Una técnica que mide la relación entre el dióxido de carbono producido y el oxígeno consumido podría mejorar las predicciones de la respuesta del suelo al cambio climático.
Exploratory modeling in California’s Central Valley indicates that evaluating the costs, benefits, and risks to individual providers is necessary to ensure the viability of future water projects.
A technique that measures the ratio of carbon dioxide produced to oxygen consumed could improve predictions of soil’s response to climate change.
Results of in situ experiments on natural microbial communities suggest that biological crusts can protect soils from erosion, but their protective role could be compromised under predicted future climate scenarios.
Passive seismic data from a station atop Germany’s highest peak reveal a 15-year record of permafrost degradation, suggesting that this technique could be used for long-term environmental monitoring.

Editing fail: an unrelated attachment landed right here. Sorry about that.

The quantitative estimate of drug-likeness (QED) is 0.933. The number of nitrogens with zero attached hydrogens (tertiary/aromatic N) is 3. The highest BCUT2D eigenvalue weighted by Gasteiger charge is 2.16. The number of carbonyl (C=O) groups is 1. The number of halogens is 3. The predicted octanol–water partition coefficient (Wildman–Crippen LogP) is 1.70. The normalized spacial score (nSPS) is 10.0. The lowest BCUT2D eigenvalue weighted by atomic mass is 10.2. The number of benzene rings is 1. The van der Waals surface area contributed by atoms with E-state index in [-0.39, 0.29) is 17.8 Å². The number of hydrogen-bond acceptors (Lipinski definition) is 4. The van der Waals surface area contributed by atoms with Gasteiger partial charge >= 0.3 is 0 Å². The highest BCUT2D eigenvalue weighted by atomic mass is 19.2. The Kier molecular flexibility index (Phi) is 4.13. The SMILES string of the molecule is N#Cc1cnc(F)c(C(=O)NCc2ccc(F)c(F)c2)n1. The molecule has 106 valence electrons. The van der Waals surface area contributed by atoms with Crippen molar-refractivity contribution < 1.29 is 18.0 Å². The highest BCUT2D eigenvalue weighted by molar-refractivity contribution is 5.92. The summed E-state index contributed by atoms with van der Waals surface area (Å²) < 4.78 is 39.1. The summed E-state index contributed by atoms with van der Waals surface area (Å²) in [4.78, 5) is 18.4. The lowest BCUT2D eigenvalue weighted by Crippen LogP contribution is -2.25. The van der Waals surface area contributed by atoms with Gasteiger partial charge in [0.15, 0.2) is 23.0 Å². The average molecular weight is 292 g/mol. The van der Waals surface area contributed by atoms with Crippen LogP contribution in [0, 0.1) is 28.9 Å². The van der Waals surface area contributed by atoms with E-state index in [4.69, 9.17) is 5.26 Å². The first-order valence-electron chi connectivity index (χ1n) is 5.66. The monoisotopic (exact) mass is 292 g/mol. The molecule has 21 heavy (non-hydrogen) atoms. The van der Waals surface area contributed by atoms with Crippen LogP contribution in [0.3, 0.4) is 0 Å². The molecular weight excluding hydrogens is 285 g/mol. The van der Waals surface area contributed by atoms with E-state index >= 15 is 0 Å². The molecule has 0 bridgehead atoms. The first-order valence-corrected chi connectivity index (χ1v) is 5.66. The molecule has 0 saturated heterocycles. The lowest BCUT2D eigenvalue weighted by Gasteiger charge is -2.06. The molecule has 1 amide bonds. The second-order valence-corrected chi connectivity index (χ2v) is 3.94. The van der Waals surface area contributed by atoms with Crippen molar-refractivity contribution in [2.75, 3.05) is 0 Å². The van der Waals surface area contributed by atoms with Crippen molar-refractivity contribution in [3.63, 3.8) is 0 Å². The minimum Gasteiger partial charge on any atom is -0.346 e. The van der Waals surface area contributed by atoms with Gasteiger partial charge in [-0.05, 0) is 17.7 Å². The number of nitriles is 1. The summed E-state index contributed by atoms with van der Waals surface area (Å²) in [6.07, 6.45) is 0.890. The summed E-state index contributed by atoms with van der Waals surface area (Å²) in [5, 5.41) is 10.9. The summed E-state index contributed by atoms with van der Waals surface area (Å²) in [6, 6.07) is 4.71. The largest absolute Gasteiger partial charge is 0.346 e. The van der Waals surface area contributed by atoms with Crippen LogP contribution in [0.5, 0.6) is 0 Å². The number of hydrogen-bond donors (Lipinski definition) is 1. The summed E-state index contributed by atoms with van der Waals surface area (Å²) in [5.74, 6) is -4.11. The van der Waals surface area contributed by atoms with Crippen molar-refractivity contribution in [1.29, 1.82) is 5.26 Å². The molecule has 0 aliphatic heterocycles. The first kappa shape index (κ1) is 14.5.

Reducing fires lit for agricultural management and deforestation, which unduly affect poorer populations, could help prevent 59,000 premature deaths per year.
New research finds that Arctic rivers currently transport limited permafrost-derived dissolved organic carbon, which has implications for understanding the region’s changing carbon cycle—and its potential to accelerate climate change.
Scientific insights from the Agricultural Research Service’s long-term study sites underpin dozens of models and research methods that guide global land management and conservation practices.